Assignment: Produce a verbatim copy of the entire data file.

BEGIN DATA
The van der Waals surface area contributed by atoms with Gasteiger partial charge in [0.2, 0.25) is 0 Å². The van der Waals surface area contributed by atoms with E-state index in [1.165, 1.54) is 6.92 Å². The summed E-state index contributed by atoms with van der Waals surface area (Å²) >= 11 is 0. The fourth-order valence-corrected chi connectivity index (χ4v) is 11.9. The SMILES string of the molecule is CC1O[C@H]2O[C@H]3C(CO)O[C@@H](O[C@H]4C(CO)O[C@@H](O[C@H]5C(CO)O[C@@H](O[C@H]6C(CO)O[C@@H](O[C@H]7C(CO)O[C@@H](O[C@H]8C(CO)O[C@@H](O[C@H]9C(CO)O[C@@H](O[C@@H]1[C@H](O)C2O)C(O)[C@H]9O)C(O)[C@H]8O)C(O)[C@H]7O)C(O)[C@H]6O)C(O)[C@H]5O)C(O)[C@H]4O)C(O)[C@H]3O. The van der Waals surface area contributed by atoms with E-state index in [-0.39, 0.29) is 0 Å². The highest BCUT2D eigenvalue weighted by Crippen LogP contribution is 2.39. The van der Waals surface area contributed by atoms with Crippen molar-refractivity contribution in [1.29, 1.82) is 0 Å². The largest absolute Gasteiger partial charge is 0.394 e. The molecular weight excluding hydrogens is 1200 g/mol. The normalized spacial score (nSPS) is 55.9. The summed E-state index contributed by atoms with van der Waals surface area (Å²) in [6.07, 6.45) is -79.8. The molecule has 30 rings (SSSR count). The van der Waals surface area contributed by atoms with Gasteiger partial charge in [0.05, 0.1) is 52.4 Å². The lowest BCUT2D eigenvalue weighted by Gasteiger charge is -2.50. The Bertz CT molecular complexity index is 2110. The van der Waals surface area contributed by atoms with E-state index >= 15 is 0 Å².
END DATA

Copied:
The van der Waals surface area contributed by atoms with Gasteiger partial charge in [0.2, 0.25) is 0 Å². The van der Waals surface area contributed by atoms with E-state index in [1.165, 1.54) is 6.92 Å². The summed E-state index contributed by atoms with van der Waals surface area (Å²) >= 11 is 0. The fourth-order valence-corrected chi connectivity index (χ4v) is 11.9. The SMILES string of the molecule is CC1O[C@H]2O[C@H]3C(CO)O[C@@H](O[C@H]4C(CO)O[C@@H](O[C@H]5C(CO)O[C@@H](O[C@H]6C(CO)O[C@@H](O[C@H]7C(CO)O[C@@H](O[C@H]8C(CO)O[C@@H](O[C@H]9C(CO)O[C@@H](O[C@@H]1[C@H](O)C2O)C(O)[C@H]9O)C(O)[C@H]8O)C(O)[C@H]7O)C(O)[C@H]6O)C(O)[C@H]5O)C(O)[C@H]4O)C(O)[C@H]3O. The van der Waals surface area contributed by atoms with E-state index in [-0.39, 0.29) is 0 Å². The highest BCUT2D eigenvalue weighted by Crippen LogP contribution is 2.39. The van der Waals surface area contributed by atoms with Crippen molar-refractivity contribution in [1.29, 1.82) is 0 Å². The largest absolute Gasteiger partial charge is 0.394 e. The molecular weight excluding hydrogens is 1200 g/mol. The normalized spacial score (nSPS) is 55.9. The summed E-state index contributed by atoms with van der Waals surface area (Å²) in [6.07, 6.45) is -79.8. The molecule has 30 rings (SSSR count). The van der Waals surface area contributed by atoms with Gasteiger partial charge in [0.05, 0.1) is 52.4 Å². The lowest BCUT2D eigenvalue weighted by Gasteiger charge is -2.50. The Bertz CT molecular complexity index is 2110. The van der Waals surface area contributed by atoms with E-state index >= 15 is 0 Å².